Some might think Danny O’Malia is swimming against the tide.
The former grocery store executive’s Carmel consulting firm specializes in teaching businesses how to deliver exceptional customer service—the kind of “move heaven and earth” stuff that seems all but unheard of these days.
If the approach seems old-school, perhaps that’s because he preaches a customer-centric manta inherited from his dad, who founded the O’Malia Food Markets chain in 1966.
O’Malia applies the lessons he learned in the grocery business to other industries—most recently sports franchises including the Indiana Pacers and Indianapolis Indians, as IBJ’s Anthony Schoettle reported last week.
The continued growth of his 3-year-old firm (revenue doubled in 2011) is an encouraging sign that companies want to do better. And with good reason: About seven in 10 of Americans say they are willing to spend an average of 13 percent more with businesses they believe provide excellent customer service.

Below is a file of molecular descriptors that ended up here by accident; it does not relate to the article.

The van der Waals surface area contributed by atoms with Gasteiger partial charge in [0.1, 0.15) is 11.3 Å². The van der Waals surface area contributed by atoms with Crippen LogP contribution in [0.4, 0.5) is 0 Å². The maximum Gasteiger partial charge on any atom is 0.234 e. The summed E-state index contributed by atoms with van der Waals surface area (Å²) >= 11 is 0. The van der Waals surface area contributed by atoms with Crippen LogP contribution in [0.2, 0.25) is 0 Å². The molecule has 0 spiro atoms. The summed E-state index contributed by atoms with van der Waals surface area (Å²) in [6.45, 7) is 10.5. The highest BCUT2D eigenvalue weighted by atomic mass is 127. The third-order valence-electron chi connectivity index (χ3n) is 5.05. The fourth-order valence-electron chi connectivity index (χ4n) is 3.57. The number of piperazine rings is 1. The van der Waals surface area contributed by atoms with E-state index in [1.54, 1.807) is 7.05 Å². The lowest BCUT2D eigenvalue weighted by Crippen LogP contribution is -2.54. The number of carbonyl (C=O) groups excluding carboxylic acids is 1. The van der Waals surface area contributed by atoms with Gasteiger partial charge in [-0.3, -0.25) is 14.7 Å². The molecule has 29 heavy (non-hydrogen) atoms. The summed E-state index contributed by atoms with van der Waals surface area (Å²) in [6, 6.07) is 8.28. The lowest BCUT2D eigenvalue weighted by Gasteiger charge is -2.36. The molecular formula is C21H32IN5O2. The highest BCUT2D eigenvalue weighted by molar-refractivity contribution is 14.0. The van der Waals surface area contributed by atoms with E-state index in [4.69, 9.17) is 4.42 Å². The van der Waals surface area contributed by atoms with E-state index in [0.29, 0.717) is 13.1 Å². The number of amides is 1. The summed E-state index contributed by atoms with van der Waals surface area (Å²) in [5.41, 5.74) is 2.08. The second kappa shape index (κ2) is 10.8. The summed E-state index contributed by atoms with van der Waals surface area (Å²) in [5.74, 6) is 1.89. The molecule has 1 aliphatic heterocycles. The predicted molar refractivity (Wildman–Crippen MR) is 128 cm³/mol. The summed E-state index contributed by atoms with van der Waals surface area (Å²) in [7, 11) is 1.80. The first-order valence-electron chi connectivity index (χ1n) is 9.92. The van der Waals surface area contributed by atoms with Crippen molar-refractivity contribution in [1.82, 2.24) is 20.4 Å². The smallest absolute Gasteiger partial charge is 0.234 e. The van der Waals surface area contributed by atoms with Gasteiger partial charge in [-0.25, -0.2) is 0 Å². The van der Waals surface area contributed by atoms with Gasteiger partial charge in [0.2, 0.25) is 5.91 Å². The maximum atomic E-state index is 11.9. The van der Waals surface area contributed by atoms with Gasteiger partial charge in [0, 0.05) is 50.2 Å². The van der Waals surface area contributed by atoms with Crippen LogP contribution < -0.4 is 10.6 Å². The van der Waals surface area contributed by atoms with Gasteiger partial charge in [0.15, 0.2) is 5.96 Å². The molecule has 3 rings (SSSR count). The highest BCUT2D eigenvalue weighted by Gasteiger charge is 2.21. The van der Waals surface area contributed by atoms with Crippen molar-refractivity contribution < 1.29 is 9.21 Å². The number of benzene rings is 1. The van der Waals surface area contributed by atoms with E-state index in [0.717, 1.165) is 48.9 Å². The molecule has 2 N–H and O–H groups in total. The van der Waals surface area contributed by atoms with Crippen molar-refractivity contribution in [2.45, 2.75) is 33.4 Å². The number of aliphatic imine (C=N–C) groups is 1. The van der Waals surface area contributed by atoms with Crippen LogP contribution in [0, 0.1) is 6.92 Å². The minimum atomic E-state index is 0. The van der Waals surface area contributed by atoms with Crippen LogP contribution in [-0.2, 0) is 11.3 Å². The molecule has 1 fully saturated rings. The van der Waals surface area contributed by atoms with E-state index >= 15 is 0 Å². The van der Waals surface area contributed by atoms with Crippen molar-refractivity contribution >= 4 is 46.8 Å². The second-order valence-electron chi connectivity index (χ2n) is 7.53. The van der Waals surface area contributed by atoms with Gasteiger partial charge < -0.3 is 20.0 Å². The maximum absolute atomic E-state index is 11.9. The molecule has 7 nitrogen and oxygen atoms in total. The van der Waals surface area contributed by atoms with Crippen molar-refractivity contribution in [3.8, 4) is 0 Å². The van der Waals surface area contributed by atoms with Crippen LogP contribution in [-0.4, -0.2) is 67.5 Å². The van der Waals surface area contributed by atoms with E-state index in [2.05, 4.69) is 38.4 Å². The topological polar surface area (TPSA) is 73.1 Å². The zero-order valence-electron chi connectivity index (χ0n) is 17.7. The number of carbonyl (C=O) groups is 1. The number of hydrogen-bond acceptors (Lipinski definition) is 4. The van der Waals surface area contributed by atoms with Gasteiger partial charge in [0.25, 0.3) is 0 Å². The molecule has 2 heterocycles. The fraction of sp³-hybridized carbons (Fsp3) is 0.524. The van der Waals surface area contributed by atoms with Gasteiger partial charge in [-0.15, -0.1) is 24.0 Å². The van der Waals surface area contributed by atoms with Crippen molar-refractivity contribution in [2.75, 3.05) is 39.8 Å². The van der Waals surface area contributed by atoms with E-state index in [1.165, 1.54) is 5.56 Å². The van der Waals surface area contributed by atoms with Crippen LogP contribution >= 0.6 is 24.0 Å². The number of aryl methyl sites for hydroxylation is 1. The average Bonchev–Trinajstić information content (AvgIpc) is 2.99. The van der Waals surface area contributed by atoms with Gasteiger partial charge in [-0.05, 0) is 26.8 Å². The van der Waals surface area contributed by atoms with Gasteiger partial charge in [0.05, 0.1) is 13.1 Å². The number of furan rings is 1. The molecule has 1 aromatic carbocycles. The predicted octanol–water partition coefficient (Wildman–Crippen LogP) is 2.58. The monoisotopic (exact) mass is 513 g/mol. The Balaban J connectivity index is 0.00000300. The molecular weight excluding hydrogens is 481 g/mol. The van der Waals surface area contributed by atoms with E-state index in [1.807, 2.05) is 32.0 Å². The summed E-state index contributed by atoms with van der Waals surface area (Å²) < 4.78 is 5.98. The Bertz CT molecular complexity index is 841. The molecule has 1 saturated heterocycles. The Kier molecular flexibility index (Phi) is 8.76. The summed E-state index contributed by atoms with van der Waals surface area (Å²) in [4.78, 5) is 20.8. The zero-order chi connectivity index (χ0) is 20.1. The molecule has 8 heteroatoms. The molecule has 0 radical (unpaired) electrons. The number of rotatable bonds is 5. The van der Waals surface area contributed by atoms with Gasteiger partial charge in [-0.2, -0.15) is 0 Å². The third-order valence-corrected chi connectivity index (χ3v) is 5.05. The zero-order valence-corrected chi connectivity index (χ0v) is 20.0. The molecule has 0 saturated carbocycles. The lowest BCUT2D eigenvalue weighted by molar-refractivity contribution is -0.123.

Even more—78 percent of consumers—report that they have canceled a transaction or not made an intended purchase because of a poor service experience, according to a 2011 American Express study.
But the credit card company’s Global Customer Service Barometer has good news for small businesses: 81 percent of survey respondents say small firms place a greater emphasis on customer service than large businesses.
Is that simply because small-business owners are closer to everyday operations, or is there another explanation? What can big business learn from the little guys?